US Intends To Have Denuclearization Dialogue with North Korea, South Korea Must Prepare

A White House national security officer has said, “[W]e are … going to consider interim steps on that pathway to denuclearization, provided that these steps will make the region and the world safer.” Mira Rapp-Hooper, the special assistant and senior director for East Asia and Oceania at the White House National Security Council, said at the JoongAng Ilbo- Center for Strategic and International Studies Forum four days ago, “The United States remains committed to the complete denuclearization of the Korean peninsula,” and “We are ready and willing to engage in discussions with the DPRK about threat reduction, especially currently in light of the situation on the Korean peninsula … the United States will continue to work closely with our ROK allies and with the wide variety of other partners to pursue greater and more regularized communications with the DPRK, particularly on military deconfliction and de-escalation activities, and other stabilizing exchanges that could reduce the risk of misperception and inadvertent escalation on the peninsula.” This reflects the possibility of phased negotiations in which the U.S. will take appropriate steps to freeze or reduce North Korea’s nuclear weapons before complete denuclearization.

When the U.S. negotiated with North Korea in the past, it established a system of taking intermediary steps, and considering that dialogue between the U.S. and North Korea will likely continue in this manner in the future, Rapp-Hooper’s statement is not surprising. It is unlikely that conversations with North Korea will be in full swing before the U.S. presidential election in November. In this regard, the remarks seemed to have originated from an intent to reduce rising tensions throughout the Korean peninsula, which have been heightened recently due to the intense confrontation between North and South Korea. Nevertheless, notably, this is the first time a White House official from the Joe Biden administration has spoken on the issue. No matter who the next president will be, the U.S. is feeling the need to negotiate with North Korea, and the core of that dialogue is how to realize the complete denuclearization of the Korean peninsula and peacebuilding.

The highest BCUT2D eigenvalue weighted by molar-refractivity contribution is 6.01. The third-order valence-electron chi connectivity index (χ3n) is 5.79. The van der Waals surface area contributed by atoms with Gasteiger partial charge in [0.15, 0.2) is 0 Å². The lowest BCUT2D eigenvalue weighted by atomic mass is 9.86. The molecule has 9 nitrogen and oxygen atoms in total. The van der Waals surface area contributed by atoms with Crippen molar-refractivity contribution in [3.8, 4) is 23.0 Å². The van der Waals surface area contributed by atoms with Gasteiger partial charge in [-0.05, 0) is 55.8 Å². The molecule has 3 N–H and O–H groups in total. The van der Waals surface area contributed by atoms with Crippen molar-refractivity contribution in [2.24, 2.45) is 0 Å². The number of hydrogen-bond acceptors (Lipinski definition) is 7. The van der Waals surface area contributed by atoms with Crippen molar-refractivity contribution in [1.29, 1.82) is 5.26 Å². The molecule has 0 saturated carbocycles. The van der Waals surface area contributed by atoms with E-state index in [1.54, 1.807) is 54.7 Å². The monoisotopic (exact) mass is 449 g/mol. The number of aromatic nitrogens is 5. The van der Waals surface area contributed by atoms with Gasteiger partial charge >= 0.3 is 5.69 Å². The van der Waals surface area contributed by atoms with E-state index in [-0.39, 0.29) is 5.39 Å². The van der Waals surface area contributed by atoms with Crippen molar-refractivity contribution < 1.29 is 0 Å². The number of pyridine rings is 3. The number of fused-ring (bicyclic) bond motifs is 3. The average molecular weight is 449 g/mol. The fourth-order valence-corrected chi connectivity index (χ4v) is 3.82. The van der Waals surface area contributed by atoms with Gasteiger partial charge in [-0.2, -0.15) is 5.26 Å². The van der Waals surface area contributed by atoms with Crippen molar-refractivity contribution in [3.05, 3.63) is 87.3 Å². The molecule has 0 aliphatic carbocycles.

Having already declared its nuclear armamentation, North Korea it has begun to restore relations not only with friendly nations such as Russia and China but also with Japan and Germany. Recently, the United Nation’s resident coordinator in North Korea, who was evacuated after the COVID-19 pandemic, has agreed to return to Pyongyang. There is a calculation behind North Korea’s actions to shed its isolationism and make its status as a nuclear power an indisputable fact. The more time passes, the more the international community’s sanctions on North Korea are slowly being relaxed. The longer the intervention of the U.S and South Korea continues, something that North Korea is closing the door of dialogue on, the more North Korea can solidify its status as a nuclear power.

I hope that the U.S. and North Korea will engage in substantial denuclearization talks as soon as possible as the National Security Council official stated. Yoon Suk-yeol’s government must also make thorough preparations. If we remain complacent in believing that ‘North Korea cannot go to Tokyo or Washington without passing through Seoul,” as Unification Minister Kim Yung-ho said, it may get serious. All foreign affairs and security ministries must consider how to achieve denuclearization of the Korean peninsula and take the initiative in communicating with the countries that are affected.

About this publication

About Krystal Endo 12 Articles
Hello! My name is Krystal and I've been studying Korean for almost 10 years now. My Bachelors is in Linguistics, with a Minor in Korean and TESOL. I currently live with my husband, 2 cats and 2 snakes. I'm excited to translate for Watching America!

Be the first to comment

Leave a Reply